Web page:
Understanding IPv6 Populations in the Wild
- Cite this paper as:
- Karir M., Huston G., Michaelson G., Bailey M. (2013) Understanding IPv6 Populations in the Wild. In: Roughan M., Chang R. (eds) Passive and Active Measurement. PAM 2013. Lecture Notes in Computer Science, vol 7799. Springer, Berlin, Heidelberg
With the global exhaustion of the IPv4 address pool, there has been significant interest in understanding the adoption of IPv6. Previous studies have shown that IPv6 traffic continues to be a very small fraction of the overall total traffic in any network, but its use is gradually increasing. Utilizing a novel display advertising approach to reach behind NAT and other firewall devices, we engage in a seven-month study of IPv6 in which we observe 14M unique IPv6 addresses including native IPv6, teredo, as well as 6to4. We exploit the intrinsic information within IPv6 addresses in order to infer IPv6 properties, such as, coarse grained geographic location, ISPs, the use of native IPv6 versus transition techniques, cone NAT usage, and even network interface manufacturer identifiers. We find that while the number of native IPV6 addresses in the wild is small (1.3%) a large number of IPv6 hosts are IPv6 capable via transition techniques such as teredo and 6to4.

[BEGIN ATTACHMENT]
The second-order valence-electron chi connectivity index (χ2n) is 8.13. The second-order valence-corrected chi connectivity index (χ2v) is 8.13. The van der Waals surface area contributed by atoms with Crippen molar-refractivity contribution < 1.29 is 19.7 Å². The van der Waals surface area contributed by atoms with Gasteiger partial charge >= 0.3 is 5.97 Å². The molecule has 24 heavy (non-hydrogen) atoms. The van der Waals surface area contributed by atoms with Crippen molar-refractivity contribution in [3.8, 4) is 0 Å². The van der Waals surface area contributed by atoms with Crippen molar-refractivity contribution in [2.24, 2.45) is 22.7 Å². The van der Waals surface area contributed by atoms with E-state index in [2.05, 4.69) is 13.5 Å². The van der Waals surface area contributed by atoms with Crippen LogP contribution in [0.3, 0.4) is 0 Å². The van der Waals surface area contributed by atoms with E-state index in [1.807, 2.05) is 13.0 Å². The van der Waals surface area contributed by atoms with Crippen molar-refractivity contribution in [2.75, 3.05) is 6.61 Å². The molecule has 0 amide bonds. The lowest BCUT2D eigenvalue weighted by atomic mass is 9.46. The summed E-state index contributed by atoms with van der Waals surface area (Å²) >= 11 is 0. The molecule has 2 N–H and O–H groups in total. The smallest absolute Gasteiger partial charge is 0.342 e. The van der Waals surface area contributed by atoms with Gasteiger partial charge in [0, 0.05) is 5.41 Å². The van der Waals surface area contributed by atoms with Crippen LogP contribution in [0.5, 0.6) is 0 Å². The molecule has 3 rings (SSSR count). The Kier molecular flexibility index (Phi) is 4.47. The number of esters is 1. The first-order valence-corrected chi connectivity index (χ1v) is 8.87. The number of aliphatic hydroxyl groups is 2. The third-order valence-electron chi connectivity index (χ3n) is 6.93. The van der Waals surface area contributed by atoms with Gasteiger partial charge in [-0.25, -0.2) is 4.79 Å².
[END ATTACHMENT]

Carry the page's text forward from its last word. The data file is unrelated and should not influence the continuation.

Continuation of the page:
KeywordsIPv6 Transition Teredo 6to4 EUI-64
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